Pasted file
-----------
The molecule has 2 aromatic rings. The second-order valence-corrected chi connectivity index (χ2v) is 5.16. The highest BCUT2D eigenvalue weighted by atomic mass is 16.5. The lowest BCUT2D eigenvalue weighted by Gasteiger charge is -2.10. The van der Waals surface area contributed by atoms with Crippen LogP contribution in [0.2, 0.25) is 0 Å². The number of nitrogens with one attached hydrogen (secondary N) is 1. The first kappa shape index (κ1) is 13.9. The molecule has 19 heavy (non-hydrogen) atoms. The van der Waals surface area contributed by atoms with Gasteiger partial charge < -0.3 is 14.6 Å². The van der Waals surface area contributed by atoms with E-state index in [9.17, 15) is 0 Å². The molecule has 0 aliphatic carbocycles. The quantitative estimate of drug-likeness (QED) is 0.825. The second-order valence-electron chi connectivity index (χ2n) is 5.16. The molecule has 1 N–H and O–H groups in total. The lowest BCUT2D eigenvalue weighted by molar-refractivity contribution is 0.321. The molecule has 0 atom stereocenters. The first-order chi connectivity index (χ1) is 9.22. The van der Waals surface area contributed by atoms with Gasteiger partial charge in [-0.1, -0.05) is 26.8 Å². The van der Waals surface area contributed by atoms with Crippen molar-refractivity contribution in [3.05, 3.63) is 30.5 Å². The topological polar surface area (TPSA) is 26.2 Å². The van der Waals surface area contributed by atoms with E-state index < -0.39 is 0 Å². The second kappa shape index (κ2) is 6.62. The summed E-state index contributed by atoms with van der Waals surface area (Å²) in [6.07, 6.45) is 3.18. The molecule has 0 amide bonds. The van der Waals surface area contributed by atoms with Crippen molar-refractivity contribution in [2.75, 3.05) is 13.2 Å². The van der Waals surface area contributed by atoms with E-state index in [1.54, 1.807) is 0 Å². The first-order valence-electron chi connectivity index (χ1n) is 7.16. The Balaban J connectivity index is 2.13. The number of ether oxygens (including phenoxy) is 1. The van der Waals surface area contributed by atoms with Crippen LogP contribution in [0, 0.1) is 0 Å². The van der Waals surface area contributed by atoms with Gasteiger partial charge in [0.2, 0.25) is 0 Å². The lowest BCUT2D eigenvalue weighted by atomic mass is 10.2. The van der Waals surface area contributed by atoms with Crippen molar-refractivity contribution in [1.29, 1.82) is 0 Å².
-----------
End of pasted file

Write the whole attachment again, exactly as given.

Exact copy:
The molecule has 2 aromatic rings. The second-order valence-corrected chi connectivity index (χ2v) is 5.16. The highest BCUT2D eigenvalue weighted by atomic mass is 16.5. The lowest BCUT2D eigenvalue weighted by Gasteiger charge is -2.10. The van der Waals surface area contributed by atoms with Crippen LogP contribution in [0.2, 0.25) is 0 Å². The number of nitrogens with one attached hydrogen (secondary N) is 1. The first kappa shape index (κ1) is 13.9. The molecule has 19 heavy (non-hydrogen) atoms. The van der Waals surface area contributed by atoms with Gasteiger partial charge < -0.3 is 14.6 Å². The van der Waals surface area contributed by atoms with E-state index in [9.17, 15) is 0 Å². The molecule has 0 aliphatic carbocycles. The quantitative estimate of drug-likeness (QED) is 0.825. The second-order valence-electron chi connectivity index (χ2n) is 5.16. The molecule has 1 N–H and O–H groups in total. The lowest BCUT2D eigenvalue weighted by molar-refractivity contribution is 0.321. The molecule has 0 atom stereocenters. The first-order chi connectivity index (χ1) is 9.22. The van der Waals surface area contributed by atoms with Gasteiger partial charge in [-0.1, -0.05) is 26.8 Å². The van der Waals surface area contributed by atoms with Crippen molar-refractivity contribution in [3.05, 3.63) is 30.5 Å². The topological polar surface area (TPSA) is 26.2 Å². The van der Waals surface area contributed by atoms with E-state index < -0.39 is 0 Å². The second kappa shape index (κ2) is 6.62. The summed E-state index contributed by atoms with van der Waals surface area (Å²) in [6.07, 6.45) is 3.18. The molecule has 0 amide bonds. The van der Waals surface area contributed by atoms with Crippen molar-refractivity contribution in [2.75, 3.05) is 13.2 Å². The van der Waals surface area contributed by atoms with E-state index in [1.54, 1.807) is 0 Å². The first-order valence-electron chi connectivity index (χ1n) is 7.16. The Balaban J connectivity index is 2.13. The number of ether oxygens (including phenoxy) is 1. The van der Waals surface area contributed by atoms with Crippen LogP contribution in [0, 0.1) is 0 Å². The van der Waals surface area contributed by atoms with Gasteiger partial charge in [0.2, 0.25) is 0 Å². The lowest BCUT2D eigenvalue weighted by atomic mass is 10.2. The van der Waals surface area contributed by atoms with Crippen molar-refractivity contribution in [1.29, 1.82) is 0 Å².